Q. Is it strange to see a course where, as you say, some of the harder holes are under 400 yards, when you are used to the States where their rationale is just to make things longer and longer to make courses harder?
MARTIN LAIRD: You know, if you take -- I don't know how many par 4s there are 400 yards but in the States typically a 360-yard par 4, if you can you'll try to hit driver as hard as you can because you'll be able to spin it and stop it, maybe even if you're 40 yards short.
I can't remember quite all the hole numbers, but the hole on the back nine, I'm trying to think which hole it is, maybe 14 or 15, short par 4 down the hill, you have to hit driver down there and it was only 40 yards short of the green. So it was actually a tough shot to hit the green from 40 yards because it's just downwind and couldn't stop it, and especially that back flag, you had no play really.
So that's a perfect example of a hole where even if you can hit driver down there, if it's downwind, get it ten, 20 yards short, it's not a very good play. So you have to lay back and then leave yourself a sand wedge or wedge. So like you said, some of the hardest holes out here are the short ones which is not what they do in America. If the scores are low, they tend to stretch them out.
As you saw, obviously the U.S. Open, Rory played fantastic, but that course was a monster and he still shot 16-under around there. If you get soft greens now, doesn't matter how long the golf course is, but around here you can't even stop a sand wedge on some of the holes?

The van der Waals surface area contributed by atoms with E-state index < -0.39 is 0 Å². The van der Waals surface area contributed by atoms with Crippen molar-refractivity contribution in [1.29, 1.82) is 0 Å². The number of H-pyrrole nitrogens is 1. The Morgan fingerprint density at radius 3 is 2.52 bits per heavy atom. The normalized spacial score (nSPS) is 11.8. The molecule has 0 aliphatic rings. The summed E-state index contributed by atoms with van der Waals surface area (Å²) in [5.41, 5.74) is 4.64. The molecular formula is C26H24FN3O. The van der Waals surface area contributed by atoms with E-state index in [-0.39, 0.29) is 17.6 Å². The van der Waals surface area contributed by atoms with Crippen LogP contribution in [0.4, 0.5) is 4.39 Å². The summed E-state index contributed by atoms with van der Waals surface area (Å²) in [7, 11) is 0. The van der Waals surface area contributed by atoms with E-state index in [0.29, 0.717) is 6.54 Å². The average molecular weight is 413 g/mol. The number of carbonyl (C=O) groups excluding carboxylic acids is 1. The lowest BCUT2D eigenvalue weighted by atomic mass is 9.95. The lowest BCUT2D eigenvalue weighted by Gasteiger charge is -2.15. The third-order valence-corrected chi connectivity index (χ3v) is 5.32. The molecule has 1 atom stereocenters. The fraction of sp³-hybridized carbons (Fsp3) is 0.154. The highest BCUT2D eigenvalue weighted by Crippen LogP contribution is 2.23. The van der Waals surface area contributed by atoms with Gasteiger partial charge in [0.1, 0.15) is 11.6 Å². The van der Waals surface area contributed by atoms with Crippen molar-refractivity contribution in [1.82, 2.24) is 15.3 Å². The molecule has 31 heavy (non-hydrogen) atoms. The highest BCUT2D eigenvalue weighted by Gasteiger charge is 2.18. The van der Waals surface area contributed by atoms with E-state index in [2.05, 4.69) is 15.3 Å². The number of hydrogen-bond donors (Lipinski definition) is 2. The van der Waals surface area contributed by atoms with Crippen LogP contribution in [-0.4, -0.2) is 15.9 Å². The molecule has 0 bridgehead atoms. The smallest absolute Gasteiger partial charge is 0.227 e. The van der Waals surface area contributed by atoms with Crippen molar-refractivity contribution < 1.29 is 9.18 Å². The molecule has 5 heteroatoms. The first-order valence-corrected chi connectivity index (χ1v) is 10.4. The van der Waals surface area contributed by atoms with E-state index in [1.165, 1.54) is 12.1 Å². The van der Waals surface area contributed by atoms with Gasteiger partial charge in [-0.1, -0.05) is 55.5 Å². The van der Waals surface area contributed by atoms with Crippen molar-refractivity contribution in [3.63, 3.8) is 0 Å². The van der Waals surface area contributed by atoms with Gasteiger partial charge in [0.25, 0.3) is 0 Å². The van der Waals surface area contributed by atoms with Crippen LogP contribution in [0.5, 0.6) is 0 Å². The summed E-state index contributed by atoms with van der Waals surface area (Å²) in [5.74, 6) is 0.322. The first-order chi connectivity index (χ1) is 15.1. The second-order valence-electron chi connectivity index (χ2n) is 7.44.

Q. The first shortish par four is the third, will you take driver there?
MARTIN LAIRD: Definitely not driver, I hit 2-iron today and I hit it to almost the back of the green. You know, there's a bunker, I think it was like 225 yards down the left, if you fly that, and if you hit a club0, like I hit 2-iron today at 7, and I hit past, I don't know how far, but just bombed there. It's not stopping. It was a yard from going over the green and on to the beach. That is a hole that I really don't know what I'm going to do on that hole yet. Definitely have a closer look tomorrow when I'm playing the Pro-Am.
But that's one that on paper looks like, oh, just hit it down there, but if you miss the green left, where you're going to miss it, and it's the back pin, you can't even keep it on the green; pitch it up there. Still that's one I might play maybe 7- or 8-iron off the tee just to give myself a close shot?

Q. What do you think the winning score will be?
MARTIN LAIRD: If it blows like this it, it all depends where they put the flags obviously. But if it blows like this, I feel the thing that will keep the scores down is that the par 5s are reachable. There is a couple of par 4s that you can drive it down there.
But you know, if I was out there playing today in that wind, if you shoot 2-, 3-, 4-under par, you would be very happy. It's not the type of course where you feel like you have to shoot 5-, 6-, 7-under par to keep pace.
I was telling my caddie, guys will shoot 5-under, but I don't think guys are going to shoot 5-under every day and shoot 20-under like I was reading in some of the reports before I came. Some of the flags on these greens, it could be very tricky.